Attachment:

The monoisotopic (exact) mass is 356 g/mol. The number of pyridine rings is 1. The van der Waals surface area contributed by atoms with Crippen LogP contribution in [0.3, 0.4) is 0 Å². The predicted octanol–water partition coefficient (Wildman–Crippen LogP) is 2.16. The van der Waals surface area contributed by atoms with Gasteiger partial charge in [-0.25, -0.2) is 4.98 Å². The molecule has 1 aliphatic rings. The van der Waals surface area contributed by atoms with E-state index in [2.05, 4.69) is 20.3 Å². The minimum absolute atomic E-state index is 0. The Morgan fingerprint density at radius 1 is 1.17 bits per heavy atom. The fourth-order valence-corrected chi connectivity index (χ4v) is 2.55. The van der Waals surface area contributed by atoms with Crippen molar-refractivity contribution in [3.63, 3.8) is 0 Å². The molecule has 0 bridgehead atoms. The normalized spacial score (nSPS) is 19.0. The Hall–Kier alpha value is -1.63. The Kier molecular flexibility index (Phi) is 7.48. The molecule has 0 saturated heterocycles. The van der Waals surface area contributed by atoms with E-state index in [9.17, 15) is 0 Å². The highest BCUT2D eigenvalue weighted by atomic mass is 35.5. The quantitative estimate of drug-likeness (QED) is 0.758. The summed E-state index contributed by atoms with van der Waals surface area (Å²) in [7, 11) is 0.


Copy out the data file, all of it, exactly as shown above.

The monoisotopic (exact) mass is 356 g/mol. The number of pyridine rings is 1. The van der Waals surface area contributed by atoms with Crippen LogP contribution in [0.3, 0.4) is 0 Å². The predicted octanol–water partition coefficient (Wildman–Crippen LogP) is 2.16. The van der Waals surface area contributed by atoms with Gasteiger partial charge in [-0.25, -0.2) is 4.98 Å². The molecule has 1 aliphatic rings. The van der Waals surface area contributed by atoms with E-state index in [2.05, 4.69) is 20.3 Å². The minimum absolute atomic E-state index is 0. The Morgan fingerprint density at radius 1 is 1.17 bits per heavy atom. The fourth-order valence-corrected chi connectivity index (χ4v) is 2.55. The van der Waals surface area contributed by atoms with Crippen molar-refractivity contribution in [3.63, 3.8) is 0 Å². The molecule has 0 bridgehead atoms. The normalized spacial score (nSPS) is 19.0. The Hall–Kier alpha value is -1.63. The Kier molecular flexibility index (Phi) is 7.48. The molecule has 0 saturated heterocycles. The van der Waals surface area contributed by atoms with E-state index in [9.17, 15) is 0 Å². The highest BCUT2D eigenvalue weighted by atomic mass is 35.5. The quantitative estimate of drug-likeness (QED) is 0.758. The summed E-state index contributed by atoms with van der Waals surface area (Å²) in [7, 11) is 0.